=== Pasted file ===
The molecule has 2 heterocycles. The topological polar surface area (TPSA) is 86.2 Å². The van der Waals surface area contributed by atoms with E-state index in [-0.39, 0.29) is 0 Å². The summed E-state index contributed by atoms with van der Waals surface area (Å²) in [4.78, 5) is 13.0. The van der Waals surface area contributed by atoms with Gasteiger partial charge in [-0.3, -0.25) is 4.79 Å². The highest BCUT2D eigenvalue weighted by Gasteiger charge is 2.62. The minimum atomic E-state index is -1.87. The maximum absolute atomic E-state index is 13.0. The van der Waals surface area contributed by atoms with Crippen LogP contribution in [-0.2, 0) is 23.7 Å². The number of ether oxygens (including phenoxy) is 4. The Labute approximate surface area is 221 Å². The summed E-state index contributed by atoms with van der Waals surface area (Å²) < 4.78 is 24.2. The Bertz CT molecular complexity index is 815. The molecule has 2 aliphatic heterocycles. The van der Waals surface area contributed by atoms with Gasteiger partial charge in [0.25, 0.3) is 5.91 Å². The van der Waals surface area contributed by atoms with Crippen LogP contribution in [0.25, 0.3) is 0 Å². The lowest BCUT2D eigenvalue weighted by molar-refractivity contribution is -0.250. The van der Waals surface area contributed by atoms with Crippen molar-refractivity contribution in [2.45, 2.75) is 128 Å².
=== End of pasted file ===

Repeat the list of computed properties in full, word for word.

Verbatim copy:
The molecule has 2 heterocycles. The topological polar surface area (TPSA) is 86.2 Å². The van der Waals surface area contributed by atoms with E-state index in [-0.39, 0.29) is 0 Å². The summed E-state index contributed by atoms with van der Waals surface area (Å²) in [4.78, 5) is 13.0. The van der Waals surface area contributed by atoms with Gasteiger partial charge in [-0.3, -0.25) is 4.79 Å². The highest BCUT2D eigenvalue weighted by Gasteiger charge is 2.62. The minimum atomic E-state index is -1.87. The maximum absolute atomic E-state index is 13.0. The van der Waals surface area contributed by atoms with Crippen LogP contribution in [-0.2, 0) is 23.7 Å². The number of ether oxygens (including phenoxy) is 4. The Labute approximate surface area is 221 Å². The summed E-state index contributed by atoms with van der Waals surface area (Å²) < 4.78 is 24.2. The Bertz CT molecular complexity index is 815. The molecule has 2 aliphatic heterocycles. The van der Waals surface area contributed by atoms with Gasteiger partial charge in [0.25, 0.3) is 5.91 Å². The van der Waals surface area contributed by atoms with Crippen LogP contribution in [0.25, 0.3) is 0 Å². The lowest BCUT2D eigenvalue weighted by molar-refractivity contribution is -0.250. The van der Waals surface area contributed by atoms with Crippen molar-refractivity contribution in [2.45, 2.75) is 128 Å².